We would like to express our thanks to all commentators for their important and thought-provoking commentaries. We appreciate that commentators from a diverse array of expertise including mathematics [1], statistical physics and biological physics [2], biomathematics [1,3], computational and systems biology [4], evolutionary biology and ecology [5]...
Article
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Predicting the ecological responses to climate change is particularly challenging, because organisms might be affected simultaneously by the synergistic effects of multiple environmental stressors. Global warming is often accompanied by declining calcium concentration in many freshwater ecosystems. Although there is growing evidence that these chan...
Article
While collective decision-making is recognised as a significant contributor to fitness in social species, the opposite outcome is also logically possible. We show that collective movement decisions guided by individual bison sharing faulty information about habitat quality promoted the use of ecological traps. The frequent, but short-lived, associa...
Article
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Understanding carnivore distribution is important for management decisions that aim to restore naturally regulated ecosystems and preserve biodiversity. Eastern Wolves, a species at risk in Canada, are centralized in Algonquin Provincial Park and their ability to disperse and establish themselves elsewhere is limited by human-caused mortality assoc...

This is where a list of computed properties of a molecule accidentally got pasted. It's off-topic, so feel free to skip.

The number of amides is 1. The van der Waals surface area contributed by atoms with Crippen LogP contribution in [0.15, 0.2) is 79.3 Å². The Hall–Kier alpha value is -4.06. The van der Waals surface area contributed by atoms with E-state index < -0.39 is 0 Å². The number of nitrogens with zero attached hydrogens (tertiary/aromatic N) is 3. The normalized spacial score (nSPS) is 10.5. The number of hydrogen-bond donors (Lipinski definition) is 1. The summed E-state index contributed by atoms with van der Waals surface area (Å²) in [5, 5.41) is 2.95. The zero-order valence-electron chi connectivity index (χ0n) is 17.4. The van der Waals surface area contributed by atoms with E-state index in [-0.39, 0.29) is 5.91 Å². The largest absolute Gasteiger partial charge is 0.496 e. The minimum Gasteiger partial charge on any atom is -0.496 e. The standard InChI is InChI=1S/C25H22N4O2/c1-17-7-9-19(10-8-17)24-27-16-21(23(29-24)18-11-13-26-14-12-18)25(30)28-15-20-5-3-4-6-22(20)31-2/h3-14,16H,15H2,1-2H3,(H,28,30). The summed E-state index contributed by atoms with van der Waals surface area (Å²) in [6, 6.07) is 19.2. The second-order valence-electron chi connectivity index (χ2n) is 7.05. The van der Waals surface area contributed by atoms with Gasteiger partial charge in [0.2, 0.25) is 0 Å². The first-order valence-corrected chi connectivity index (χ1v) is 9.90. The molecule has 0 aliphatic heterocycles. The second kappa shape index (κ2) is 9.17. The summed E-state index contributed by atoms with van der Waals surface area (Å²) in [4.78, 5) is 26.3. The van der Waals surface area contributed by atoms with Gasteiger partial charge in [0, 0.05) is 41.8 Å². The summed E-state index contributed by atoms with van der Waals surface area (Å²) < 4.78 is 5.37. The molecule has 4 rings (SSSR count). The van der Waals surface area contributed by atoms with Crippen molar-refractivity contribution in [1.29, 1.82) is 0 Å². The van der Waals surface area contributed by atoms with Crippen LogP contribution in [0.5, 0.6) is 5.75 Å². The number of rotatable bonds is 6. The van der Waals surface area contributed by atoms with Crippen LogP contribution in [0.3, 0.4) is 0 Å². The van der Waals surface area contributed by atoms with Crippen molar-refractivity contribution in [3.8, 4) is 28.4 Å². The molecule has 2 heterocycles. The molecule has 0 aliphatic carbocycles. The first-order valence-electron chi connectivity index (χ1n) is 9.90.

Article
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Habitat-based prediction of population density relies on relationships between landscape configuration (i.e., abundance of land-cover types) and equilibrium density. This may be accomplished by estimating resource selection probability functions (RSPFs) based on presence–absence data, or by relating carrying capacity to landscape covariates. We use...
Article
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Earth's surface temperatures are projected to increase by ~1–4°C over the next century, threatening the future of global biodiversity and ecosystem stability. While this has fueled major progress in the field of physiological trait responses to warming, it is currently unclear whether routine population monitoring data can be used to predict temper...
Data
Figure S1. Three possible temperature responses of maximum growth rate (r) and carrying capacity (K). Table S1. AIC scores for r‐ and K‐ temperature models.